Home From Maine

My summer of research is officially over.   It was a good summer full of lots of new experiences.  I spent a lot of time in the lab and feel happy with the amount of work I got done.  The crazy hours and long days were worth it in the end.  I made some good progress with my project.  We were successful in producing and rearing twins.  I didn’t get as much growth data as I would have liked but I still have lots of data to analyze and I ended up working on projects I hadn’t planned on.  So I guess it all evened out.

There were some unfortunate setbacks during the summer.   Spawning was a constant issue, at least 3 times our animals spawned out in the lab so that we could no longer use them and had to order more adults for experiments.  Larval rearing was tricky and many larvae unexpectedly died.  One of the worst problems though, was near the end of the summer when lightning struck the lab and caused the whole lab to have to shut down as the flowing sea water system no longer worked.  Unfortunately I never was able to get twins to develop to metamorphosis and ran out of time at the end of the summer.

During the times that I couldn’t work on my original project I got to work on a lot of things I hadn’t planned.  Some days that was digging in the mud to help other lab members look for snails or on many days I was able to work on different projects involving sea stars.  Having so many setbacks with the sand dollars actually helped me gain experience with some other projects and gave my advisor and me some time to come up with a new project on sea stars for my senior thesis.   So perhaps some of the problems benefitted me in the end!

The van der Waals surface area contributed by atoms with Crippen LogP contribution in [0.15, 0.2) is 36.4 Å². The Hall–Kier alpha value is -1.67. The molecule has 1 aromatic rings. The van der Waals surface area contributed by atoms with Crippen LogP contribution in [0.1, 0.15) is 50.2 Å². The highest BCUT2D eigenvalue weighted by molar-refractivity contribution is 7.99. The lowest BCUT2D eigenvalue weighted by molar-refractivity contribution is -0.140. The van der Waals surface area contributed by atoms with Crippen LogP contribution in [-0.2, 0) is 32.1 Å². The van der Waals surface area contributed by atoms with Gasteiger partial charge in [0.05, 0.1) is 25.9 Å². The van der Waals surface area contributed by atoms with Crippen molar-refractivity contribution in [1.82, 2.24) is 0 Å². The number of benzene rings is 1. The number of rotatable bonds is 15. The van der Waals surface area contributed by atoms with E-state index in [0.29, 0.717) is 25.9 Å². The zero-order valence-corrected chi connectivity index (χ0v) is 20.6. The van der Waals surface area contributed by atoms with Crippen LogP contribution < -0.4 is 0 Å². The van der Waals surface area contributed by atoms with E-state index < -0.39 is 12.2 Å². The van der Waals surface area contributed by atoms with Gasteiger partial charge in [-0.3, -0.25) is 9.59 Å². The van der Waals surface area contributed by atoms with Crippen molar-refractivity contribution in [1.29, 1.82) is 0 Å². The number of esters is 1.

Somewhere in between the 18 hour days and early morning low tides, there was also a lot of time spent doing non-research related tasks.  We frequently partook in “cake Fridays” and created some truly gorgeous and delicious works of art!   Perhaps our cake decorating skills explain why my lab group and I should stick to research and not art.  Because it was such a warm summer, swimming off the dock was a frequent occurrence as a break from research.  We also spent much time perfecting our fucus shooting skills. (Fucus is an intertidal algae that when squeezed shoots out a gooey substance perfect for getting the person closest to you dirty.) Playing on playgrounds, porcupine hunting, and eating lobster were also some of the activities you could find us doing if you were to stop by the marine lab this summer!

Overall it was a productive but still fun summer.   I’m excited to get back to campus to start on more work for my thesis.  I’ll be continuing the summer project some so that we can hopefully get more growth data and follow some twins through to metamorphosis.   I’ll also be able to start a new project looking into hybrid fitness of larval sea stars.  I had a great time and am sad to have to leave the Coastal Studies Center for good.  I feel very lucky to have gotten the chance to go though and will remember the summer fondly.